Jack Killen, Jr, MD, NCCAM's acting deputy director
"In an interesting coincidence – given Killen’s present position - one of the reports calling DAIDS 'a troubled organization' was from none other than Dr. Ruth Kirschstein, who until Dr. Brigg’s appointment was Acting Director of NCCAM. Kirschstein wrote the report from her prior position as Special Assistant to the NIH Director. Oddly, Kirschstein appointed Killen to be her deputy, with the wide ranging responsibilities which he holds today. Dr. Killen is Acting Deputy Director of NCCAM and Acting Director of the Extramural Research and Training Division of NCCAM. He is also the Director of the Office of International Health Research at NCCAM.

"What, then, is Dr. Killen doing with all of this power at NCCAM?  He hasn’t a background in CAM and his track-record as an administrator especially as it relates to research in general and international research in particular is troublesome.

"Dr. Killen's quote about homeopathy raises serious concerns about the understanding of a very popular CAM therapy by senior NCCAM staff. It also raises questions about the management of the media message and the priority setting for research at NCCAM.  In looking at how much emphasis has been placed by NCCAM on funding research to evaluate homeopathy, a quick CRISP database search finds reference to only two researchers (Iris Bell and Wayne Jonas) who have been funded directly from NCCAM to conduct research on homeopathic remedies between 2000 and today.

"I believe it is time for
a review of NCCAM's
utilization of that billion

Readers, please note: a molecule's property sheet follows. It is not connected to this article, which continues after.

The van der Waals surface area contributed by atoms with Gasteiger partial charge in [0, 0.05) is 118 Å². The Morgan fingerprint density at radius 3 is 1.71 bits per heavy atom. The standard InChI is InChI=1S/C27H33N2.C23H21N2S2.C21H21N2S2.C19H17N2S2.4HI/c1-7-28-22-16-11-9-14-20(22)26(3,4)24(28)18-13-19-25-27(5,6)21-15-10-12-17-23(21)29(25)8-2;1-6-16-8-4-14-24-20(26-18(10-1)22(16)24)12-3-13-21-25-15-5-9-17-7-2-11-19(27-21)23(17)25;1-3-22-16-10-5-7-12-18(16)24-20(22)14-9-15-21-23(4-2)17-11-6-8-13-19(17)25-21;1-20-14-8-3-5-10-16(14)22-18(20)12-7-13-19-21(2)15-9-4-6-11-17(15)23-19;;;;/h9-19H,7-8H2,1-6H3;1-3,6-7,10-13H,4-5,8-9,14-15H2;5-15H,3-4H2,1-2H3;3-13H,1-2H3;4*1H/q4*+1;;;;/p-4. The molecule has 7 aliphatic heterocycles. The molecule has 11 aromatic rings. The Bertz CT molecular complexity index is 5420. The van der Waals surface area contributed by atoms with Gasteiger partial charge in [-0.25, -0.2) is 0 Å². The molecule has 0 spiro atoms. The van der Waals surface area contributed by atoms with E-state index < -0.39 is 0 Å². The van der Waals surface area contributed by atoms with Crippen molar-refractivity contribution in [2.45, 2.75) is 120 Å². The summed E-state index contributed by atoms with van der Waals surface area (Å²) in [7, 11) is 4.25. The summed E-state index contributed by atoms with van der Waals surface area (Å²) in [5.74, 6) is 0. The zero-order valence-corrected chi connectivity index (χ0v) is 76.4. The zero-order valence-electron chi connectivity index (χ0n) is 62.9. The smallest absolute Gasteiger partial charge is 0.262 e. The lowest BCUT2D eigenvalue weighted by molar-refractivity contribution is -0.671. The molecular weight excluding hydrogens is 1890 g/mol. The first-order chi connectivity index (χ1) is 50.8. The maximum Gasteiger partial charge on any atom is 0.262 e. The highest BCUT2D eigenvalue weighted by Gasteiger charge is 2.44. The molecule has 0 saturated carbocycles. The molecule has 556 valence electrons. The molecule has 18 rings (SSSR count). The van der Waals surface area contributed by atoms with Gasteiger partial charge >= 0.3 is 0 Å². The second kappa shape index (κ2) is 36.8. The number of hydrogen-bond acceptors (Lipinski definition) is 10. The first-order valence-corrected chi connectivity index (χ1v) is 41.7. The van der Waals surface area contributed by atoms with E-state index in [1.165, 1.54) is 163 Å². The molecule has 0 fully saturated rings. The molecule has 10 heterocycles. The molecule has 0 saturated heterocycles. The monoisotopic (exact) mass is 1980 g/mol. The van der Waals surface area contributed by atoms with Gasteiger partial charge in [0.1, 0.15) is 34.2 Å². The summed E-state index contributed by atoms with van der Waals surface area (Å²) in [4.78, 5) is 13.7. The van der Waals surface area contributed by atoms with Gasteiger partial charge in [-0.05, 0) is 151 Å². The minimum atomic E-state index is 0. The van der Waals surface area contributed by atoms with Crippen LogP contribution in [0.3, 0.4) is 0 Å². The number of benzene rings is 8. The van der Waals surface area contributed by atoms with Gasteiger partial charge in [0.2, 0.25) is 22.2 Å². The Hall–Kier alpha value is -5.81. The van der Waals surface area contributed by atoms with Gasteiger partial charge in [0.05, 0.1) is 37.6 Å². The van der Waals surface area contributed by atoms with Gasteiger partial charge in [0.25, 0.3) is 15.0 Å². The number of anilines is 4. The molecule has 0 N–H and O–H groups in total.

dollars to determine
whether or not the
Congressional intent
(which reflects the
will of the People)
is being met."

- Clay
"This year, NCCAM’s total accrued budget will pass the billion dollar mark.  The US taxpayer has provided these funds with the intention of having the safety and effectiveness of therapies such as homeopathy evaluated.  Obviously, too little investment has been placed on this typically safe, inexpensive and globally popular therapy.  I believe it is time for a review of NCCAM's utilization of that billion dollars to determine whether or not the Congressional intent (which reflects the will of the People) is being met.

"From my days at the NIH, when the Congress ordered the NIH to begin 'investigating and validating' complementary and alternative therapies, I have heard from literally thousands of individuals who were concerned that the bureaucracy of NIH would not be fair in their investigation of CAM. After NCCAM was formed these people were very concerned when so many staff positions were filled with long-time NIH staff that had no background in CAM rather than the highly qualified individuals within the CAM community (some of whom were already with the agency). These concerns were compounded when  Dr. (Stephen) Straus, the first NCCAM Director was quoted in the New York Times as having never used an alternative therapy and have resurfaced with the appointment of a second Director whose career has not been focused on CAM.  There is a frustration among the community that a fair number of very qualified individuals who are experts in the conduct and management of research, the practices of whole systems and who understand the culture of CAM itself were ignored by the agency for the appointment of another insider or 'friend' of the NIH hierarchy.

"These concerns are compounded by what has happened to the National Advisory Council on Complementary and Alternative Medicine.  Many within the community are increasingly concerned at the marginalization of non-MD CAM professionals and consumers.  At present the advisory board is way out of compliance on both the Congressional instruction on membership as well as the long-time NIH practice of having 1/3 of the members to be 'public' i.e. non scientists from the patient community (at present there are no patient or public members).